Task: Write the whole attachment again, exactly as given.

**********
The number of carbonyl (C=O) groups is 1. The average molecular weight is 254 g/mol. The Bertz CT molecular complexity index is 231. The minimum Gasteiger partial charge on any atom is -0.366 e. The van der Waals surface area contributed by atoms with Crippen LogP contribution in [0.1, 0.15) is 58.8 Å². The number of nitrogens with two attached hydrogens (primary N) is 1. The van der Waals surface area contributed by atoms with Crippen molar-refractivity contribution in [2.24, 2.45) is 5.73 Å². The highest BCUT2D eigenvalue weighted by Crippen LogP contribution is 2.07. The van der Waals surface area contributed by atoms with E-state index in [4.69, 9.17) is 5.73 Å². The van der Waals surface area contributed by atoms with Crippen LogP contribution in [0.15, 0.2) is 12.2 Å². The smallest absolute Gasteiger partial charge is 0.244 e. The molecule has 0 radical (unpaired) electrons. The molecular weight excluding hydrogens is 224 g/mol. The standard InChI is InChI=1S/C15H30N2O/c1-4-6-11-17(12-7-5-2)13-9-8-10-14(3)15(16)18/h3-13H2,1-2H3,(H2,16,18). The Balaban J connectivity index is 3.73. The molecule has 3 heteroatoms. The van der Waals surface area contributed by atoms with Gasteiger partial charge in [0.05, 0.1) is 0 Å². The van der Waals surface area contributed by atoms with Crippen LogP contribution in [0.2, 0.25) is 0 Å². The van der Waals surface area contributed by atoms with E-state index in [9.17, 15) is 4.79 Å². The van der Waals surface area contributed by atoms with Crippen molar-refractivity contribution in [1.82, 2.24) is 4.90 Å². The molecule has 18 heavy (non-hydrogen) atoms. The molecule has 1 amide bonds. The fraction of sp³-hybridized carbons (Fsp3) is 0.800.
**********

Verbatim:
The number of carbonyl (C=O) groups is 1. The average molecular weight is 254 g/mol. The Bertz CT molecular complexity index is 231. The minimum Gasteiger partial charge on any atom is -0.366 e. The van der Waals surface area contributed by atoms with Crippen LogP contribution in [0.1, 0.15) is 58.8 Å². The number of nitrogens with two attached hydrogens (primary N) is 1. The van der Waals surface area contributed by atoms with Crippen molar-refractivity contribution in [2.24, 2.45) is 5.73 Å². The highest BCUT2D eigenvalue weighted by Crippen LogP contribution is 2.07. The van der Waals surface area contributed by atoms with E-state index in [4.69, 9.17) is 5.73 Å². The van der Waals surface area contributed by atoms with Crippen LogP contribution in [0.15, 0.2) is 12.2 Å². The smallest absolute Gasteiger partial charge is 0.244 e. The molecule has 0 radical (unpaired) electrons. The molecular weight excluding hydrogens is 224 g/mol. The standard InChI is InChI=1S/C15H30N2O/c1-4-6-11-17(12-7-5-2)13-9-8-10-14(3)15(16)18/h3-13H2,1-2H3,(H2,16,18). The Balaban J connectivity index is 3.73. The molecule has 3 heteroatoms. The van der Waals surface area contributed by atoms with Gasteiger partial charge in [0.05, 0.1) is 0 Å². The van der Waals surface area contributed by atoms with Crippen LogP contribution in [0.2, 0.25) is 0 Å². The van der Waals surface area contributed by atoms with E-state index in [9.17, 15) is 4.79 Å². The van der Waals surface area contributed by atoms with Crippen molar-refractivity contribution in [1.82, 2.24) is 4.90 Å². The molecule has 18 heavy (non-hydrogen) atoms. The molecule has 1 amide bonds. The fraction of sp³-hybridized carbons (Fsp3) is 0.800.